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Easter’s Changing Date Could Force Employers to Breach the Working Time Rules

Mar 10, 2015

The Working Time Regulations 1998 state that workers are entitled to 5.6 weeks holiday per year, this equates to 28 days for a full time worker.

It is common practice for employers to allow their staff 20 days holiday per year, and make up the additional eight days with the usual Public Holidays. This may be phrased in the Employment Contract as ‘you are entitled to 20 days holiday plus the usual public holidays in England and Wales’.

For a holiday period which runs from 1 January to 31 December, the employer should have no worries. However, if the holiday period runs from April to March, the changing date of Easter may result in some employers breaching their obligations under the Working Time Regulations (WTR).

If Easter falls early one year and late the following year, the employee may not receive the full 28 days statutory minimum holiday. Where the contract states a worker is entitled to 28 days holiday (or a pro rata equivalent) inclusive of bank and public holidays there should be no problem. Similarly, where an individual is entitled to significantly more than the minimum, for example, 25 days holiday plus bank and public holidays, the regulations would not be breached.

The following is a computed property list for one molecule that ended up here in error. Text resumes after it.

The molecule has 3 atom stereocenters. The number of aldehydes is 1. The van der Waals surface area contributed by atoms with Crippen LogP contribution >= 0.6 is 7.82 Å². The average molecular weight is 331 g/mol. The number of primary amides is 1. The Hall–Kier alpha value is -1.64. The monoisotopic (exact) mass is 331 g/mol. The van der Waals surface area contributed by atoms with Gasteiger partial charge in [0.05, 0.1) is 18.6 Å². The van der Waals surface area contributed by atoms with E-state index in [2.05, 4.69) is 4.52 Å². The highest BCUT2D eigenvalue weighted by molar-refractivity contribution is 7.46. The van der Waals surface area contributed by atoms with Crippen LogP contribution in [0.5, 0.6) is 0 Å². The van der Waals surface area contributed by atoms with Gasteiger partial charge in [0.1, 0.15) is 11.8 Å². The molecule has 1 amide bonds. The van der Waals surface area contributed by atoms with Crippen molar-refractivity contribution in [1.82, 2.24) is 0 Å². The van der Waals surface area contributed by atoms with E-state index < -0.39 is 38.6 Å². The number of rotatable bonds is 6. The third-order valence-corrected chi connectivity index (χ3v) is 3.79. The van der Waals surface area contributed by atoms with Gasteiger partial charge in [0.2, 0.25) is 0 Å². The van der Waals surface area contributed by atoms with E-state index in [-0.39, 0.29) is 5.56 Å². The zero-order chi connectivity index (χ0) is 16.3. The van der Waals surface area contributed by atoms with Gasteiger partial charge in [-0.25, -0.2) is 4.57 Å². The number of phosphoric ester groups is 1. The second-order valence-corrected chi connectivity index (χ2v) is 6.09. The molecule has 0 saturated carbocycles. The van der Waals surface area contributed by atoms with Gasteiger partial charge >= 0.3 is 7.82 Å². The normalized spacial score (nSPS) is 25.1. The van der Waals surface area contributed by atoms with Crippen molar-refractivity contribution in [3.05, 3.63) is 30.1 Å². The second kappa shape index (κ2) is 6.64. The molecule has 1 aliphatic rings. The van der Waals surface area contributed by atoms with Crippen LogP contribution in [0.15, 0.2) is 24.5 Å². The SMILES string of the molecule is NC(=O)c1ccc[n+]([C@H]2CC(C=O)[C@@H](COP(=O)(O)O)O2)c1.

If the holiday year runs from 1 April 2015 to 31 March 2016, the employer can rely on a generous 10 days of public holidays in England and Wales. By contrast, a holiday year running from 1 April 2016 to 31 March 2017 will only provide six days of public holidays towards the statutory allowance. In these circumstances, the employer would need to allow the individual an extra two days holiday to comply with the law.

In order to comply with the WTR in 2016/2017, employers may be tempted to make payment of two days holiday in lieu. However, this would also be in breach of the WTR. Holiday may only be paid in lieu on termination of employment.

Employers should seek a solution as this may be a recurring issue of a number of years. The employer could change the holiday year, change the wording of the contract, or allow employees to carry holiday over into the next holiday year.

If you are concerned about complying with the Working Time Regulations, or have questions regarding Holiday Pay, contact a member of the Employment Team on 01279 755777.


Darren Hayward

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Darren Hayward

Darren joined Nockolds in 2003 and is the firm’s Managing Partner and Partner in charge of our Employment Law Team. 
 
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